The Founder

By Tim McEown

Mailed on January 24, 2017

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Dear Weinstein Brothers
Executive Producers

Dear Weinstein,

I’m a middlebrow kind of guy, generally. I’m perfectly happy with consuming media that has no greater ambition than to entertain or tell a good story. That’s not a statement of advocacy, just a fact. And because of that fact, your projects tend to hit my sweet spot.

Whatever greater lessons exist in the subtext of this film—the rise of corporatism and it’s corollary: the decline of mom and pop enterprises in the latter half of the twentieth century—what the The Founder does remarkably well is tell, in a simple but compelling fashion, the story of the rise of McDonalds from a single roadside diner to a multi-billion dollar corporate behemoth.

Ray Kroc (Michael Keaton who continues his phoenix like re-emergence onto the A-list) is a character whose through line is an absorbing, cautionary tale about how innovation and small scale entrepreneurs can fall prey to corporate appropriation. From humble beginnings he became the singular avatar of all that is wrong with late-stage capitalism. Watching him evolve from a slightly shady travelling salesmen to an utterly heartless CEO is both appalling and also completely fascinating—and a lot of that is down to how effortlessly Keaton shepherds that transition. He portrays Kroc as a folksy monster, so that each step in his metamorphosis is tinged with a casual, almost banal, amorality. We get to watch how increasing wealth and power expose the essential weaknesses of his character, while also being given a pretty good primer on how we went from single owner diners and department stores to ubiquitous franchise restaurants and box stores the size of city blocks.

But all of this is background, and none of it is essential to engaging with the film. Just watching Ray navigate his way to the top, over and through anyone foolish enough to get in his way, is what makes The Founder compelling. And Ray leaves a long list of casualties in his wake.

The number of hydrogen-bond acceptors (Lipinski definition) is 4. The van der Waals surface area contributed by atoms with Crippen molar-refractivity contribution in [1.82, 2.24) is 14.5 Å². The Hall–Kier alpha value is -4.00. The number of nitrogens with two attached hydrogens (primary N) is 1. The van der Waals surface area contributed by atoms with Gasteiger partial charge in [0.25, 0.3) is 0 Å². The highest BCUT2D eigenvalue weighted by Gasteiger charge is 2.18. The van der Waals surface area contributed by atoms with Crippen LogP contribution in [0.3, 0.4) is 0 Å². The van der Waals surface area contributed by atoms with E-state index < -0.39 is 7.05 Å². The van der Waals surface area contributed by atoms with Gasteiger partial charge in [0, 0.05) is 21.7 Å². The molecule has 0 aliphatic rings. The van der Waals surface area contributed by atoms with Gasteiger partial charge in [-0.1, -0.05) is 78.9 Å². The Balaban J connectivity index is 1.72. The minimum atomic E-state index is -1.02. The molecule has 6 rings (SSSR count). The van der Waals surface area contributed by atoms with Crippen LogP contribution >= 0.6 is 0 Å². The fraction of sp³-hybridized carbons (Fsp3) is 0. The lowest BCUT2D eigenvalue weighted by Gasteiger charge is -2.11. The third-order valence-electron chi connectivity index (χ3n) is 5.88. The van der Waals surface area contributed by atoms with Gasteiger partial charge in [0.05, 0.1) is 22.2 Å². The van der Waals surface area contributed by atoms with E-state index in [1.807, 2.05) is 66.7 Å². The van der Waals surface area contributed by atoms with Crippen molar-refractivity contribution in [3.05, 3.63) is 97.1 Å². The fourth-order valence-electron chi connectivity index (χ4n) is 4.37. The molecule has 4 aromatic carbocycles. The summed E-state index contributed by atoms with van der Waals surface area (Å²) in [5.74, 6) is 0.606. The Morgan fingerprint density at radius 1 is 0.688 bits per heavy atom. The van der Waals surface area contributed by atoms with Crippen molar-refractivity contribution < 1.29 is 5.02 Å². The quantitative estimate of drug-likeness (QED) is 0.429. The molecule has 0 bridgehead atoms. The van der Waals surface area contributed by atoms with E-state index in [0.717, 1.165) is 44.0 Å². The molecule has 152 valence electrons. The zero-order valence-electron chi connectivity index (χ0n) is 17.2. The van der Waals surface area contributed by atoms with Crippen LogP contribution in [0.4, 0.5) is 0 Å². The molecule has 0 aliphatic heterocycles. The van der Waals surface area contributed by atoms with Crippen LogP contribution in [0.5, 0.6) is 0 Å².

There are almost always a bevy of quality, understated performances in your films, and The Founder is no exception. Laura Dern, John Carroll Lynch, and B.J. Novak all have small, but pivotal, roles. But for me the real revelation was Nick Offerman as one of the two McDonalds brothers. He was quietly brilliant, subtly projecting both competence in his area of expertise, and utter befuddlement with the ethically bereft shenanigans Kroc perpetrates.

Some of what I admire about your filmography is the regularity with which you produce what people often refer to as Oscar bait. What that seems to mean is films with a complex central characters located in interesting historical settings, married to strong scripts and quietly effective direction. The kind of films that put story front and centre, rather than submitting to auteurist tendencies (your ongoing relationship with Tarantino being a profound exception).

As with Gold, The Founder is meat and potatoes film making. The emphasis on the basics of storytelling—a good script, coherent plot, smart casting—is a refreshing shift from a landscape filled with creators that sometimes seem to have lost sight of these fundamentals. This is not a film that seeks to innovate or break new ground, but it’s absolutely a film that succeeds in its ambitions, however straightforward they might be.



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